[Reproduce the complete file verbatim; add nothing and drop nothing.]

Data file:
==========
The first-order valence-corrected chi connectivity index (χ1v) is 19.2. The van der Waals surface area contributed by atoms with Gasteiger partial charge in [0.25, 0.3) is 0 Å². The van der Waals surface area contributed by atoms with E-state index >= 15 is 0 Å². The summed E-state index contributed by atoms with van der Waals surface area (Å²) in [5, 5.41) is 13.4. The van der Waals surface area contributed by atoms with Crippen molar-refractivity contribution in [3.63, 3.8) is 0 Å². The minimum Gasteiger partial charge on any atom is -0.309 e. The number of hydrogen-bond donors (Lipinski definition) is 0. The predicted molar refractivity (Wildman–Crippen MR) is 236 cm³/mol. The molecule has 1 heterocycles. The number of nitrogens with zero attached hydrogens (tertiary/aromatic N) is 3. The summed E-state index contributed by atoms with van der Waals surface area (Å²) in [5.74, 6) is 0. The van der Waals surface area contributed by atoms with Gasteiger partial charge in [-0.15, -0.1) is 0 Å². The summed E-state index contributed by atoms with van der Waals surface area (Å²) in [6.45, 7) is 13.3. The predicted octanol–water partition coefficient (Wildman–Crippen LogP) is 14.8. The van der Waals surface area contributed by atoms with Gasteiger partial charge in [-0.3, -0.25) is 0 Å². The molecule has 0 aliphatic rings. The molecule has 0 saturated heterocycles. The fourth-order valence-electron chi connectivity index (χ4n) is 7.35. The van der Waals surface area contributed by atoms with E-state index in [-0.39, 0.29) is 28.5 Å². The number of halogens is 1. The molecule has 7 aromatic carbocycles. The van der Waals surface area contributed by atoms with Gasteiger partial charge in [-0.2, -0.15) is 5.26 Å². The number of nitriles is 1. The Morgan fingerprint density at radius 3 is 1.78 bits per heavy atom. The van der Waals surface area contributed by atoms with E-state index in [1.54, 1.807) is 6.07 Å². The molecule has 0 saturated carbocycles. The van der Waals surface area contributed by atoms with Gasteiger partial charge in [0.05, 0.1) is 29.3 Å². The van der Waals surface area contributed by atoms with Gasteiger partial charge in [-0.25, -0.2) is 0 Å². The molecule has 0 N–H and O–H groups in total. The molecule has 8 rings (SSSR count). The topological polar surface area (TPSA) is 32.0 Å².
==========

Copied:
The first-order valence-corrected chi connectivity index (χ1v) is 19.2. The van der Waals surface area contributed by atoms with Gasteiger partial charge in [0.25, 0.3) is 0 Å². The van der Waals surface area contributed by atoms with E-state index >= 15 is 0 Å². The summed E-state index contributed by atoms with van der Waals surface area (Å²) in [5, 5.41) is 13.4. The van der Waals surface area contributed by atoms with Crippen molar-refractivity contribution in [3.63, 3.8) is 0 Å². The minimum Gasteiger partial charge on any atom is -0.309 e. The number of hydrogen-bond donors (Lipinski definition) is 0. The predicted molar refractivity (Wildman–Crippen MR) is 236 cm³/mol. The molecule has 1 heterocycles. The number of nitrogens with zero attached hydrogens (tertiary/aromatic N) is 3. The summed E-state index contributed by atoms with van der Waals surface area (Å²) in [5.74, 6) is 0. The van der Waals surface area contributed by atoms with Gasteiger partial charge in [-0.15, -0.1) is 0 Å². The summed E-state index contributed by atoms with van der Waals surface area (Å²) in [6.45, 7) is 13.3. The predicted octanol–water partition coefficient (Wildman–Crippen LogP) is 14.8. The van der Waals surface area contributed by atoms with Gasteiger partial charge in [-0.3, -0.25) is 0 Å². The molecule has 0 aliphatic rings. The molecule has 0 saturated heterocycles. The fourth-order valence-electron chi connectivity index (χ4n) is 7.35. The van der Waals surface area contributed by atoms with E-state index in [-0.39, 0.29) is 28.5 Å². The number of halogens is 1. The molecule has 7 aromatic carbocycles. The van der Waals surface area contributed by atoms with Gasteiger partial charge in [-0.2, -0.15) is 5.26 Å². The number of nitriles is 1. The Morgan fingerprint density at radius 3 is 1.78 bits per heavy atom. The van der Waals surface area contributed by atoms with E-state index in [1.54, 1.807) is 6.07 Å². The molecule has 0 saturated carbocycles. The van der Waals surface area contributed by atoms with Gasteiger partial charge in [0.05, 0.1) is 29.3 Å². The van der Waals surface area contributed by atoms with Gasteiger partial charge in [-0.25, -0.2) is 0 Å². The molecule has 0 N–H and O–H groups in total. The molecule has 8 rings (SSSR count). The topological polar surface area (TPSA) is 32.0 Å².